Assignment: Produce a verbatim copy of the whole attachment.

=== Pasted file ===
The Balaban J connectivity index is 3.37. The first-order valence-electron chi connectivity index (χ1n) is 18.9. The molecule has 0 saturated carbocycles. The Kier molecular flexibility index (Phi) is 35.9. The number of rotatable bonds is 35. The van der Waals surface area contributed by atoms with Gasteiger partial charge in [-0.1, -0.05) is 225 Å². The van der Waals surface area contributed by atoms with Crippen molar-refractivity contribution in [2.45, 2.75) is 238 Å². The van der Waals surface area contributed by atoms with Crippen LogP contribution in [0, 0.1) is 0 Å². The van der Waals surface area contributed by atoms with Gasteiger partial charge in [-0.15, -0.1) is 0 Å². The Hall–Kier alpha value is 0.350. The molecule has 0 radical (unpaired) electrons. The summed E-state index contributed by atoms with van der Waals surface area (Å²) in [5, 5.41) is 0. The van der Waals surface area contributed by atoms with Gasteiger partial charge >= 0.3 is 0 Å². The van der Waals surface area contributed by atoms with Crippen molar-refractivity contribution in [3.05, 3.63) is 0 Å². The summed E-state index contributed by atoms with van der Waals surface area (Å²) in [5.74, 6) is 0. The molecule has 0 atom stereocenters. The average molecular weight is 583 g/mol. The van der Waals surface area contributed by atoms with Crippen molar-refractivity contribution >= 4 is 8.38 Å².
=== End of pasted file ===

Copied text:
The Balaban J connectivity index is 3.37. The first-order valence-electron chi connectivity index (χ1n) is 18.9. The molecule has 0 saturated carbocycles. The Kier molecular flexibility index (Phi) is 35.9. The number of rotatable bonds is 35. The van der Waals surface area contributed by atoms with Gasteiger partial charge in [-0.1, -0.05) is 225 Å². The van der Waals surface area contributed by atoms with Crippen molar-refractivity contribution in [2.45, 2.75) is 238 Å². The van der Waals surface area contributed by atoms with Crippen LogP contribution in [0, 0.1) is 0 Å². The van der Waals surface area contributed by atoms with Gasteiger partial charge in [-0.15, -0.1) is 0 Å². The Hall–Kier alpha value is 0.350. The molecule has 0 radical (unpaired) electrons. The summed E-state index contributed by atoms with van der Waals surface area (Å²) in [5, 5.41) is 0. The van der Waals surface area contributed by atoms with Gasteiger partial charge >= 0.3 is 0 Å². The van der Waals surface area contributed by atoms with Crippen molar-refractivity contribution in [3.05, 3.63) is 0 Å². The summed E-state index contributed by atoms with van der Waals surface area (Å²) in [5.74, 6) is 0. The molecule has 0 atom stereocenters. The average molecular weight is 583 g/mol. The van der Waals surface area contributed by atoms with Crippen molar-refractivity contribution >= 4 is 8.38 Å².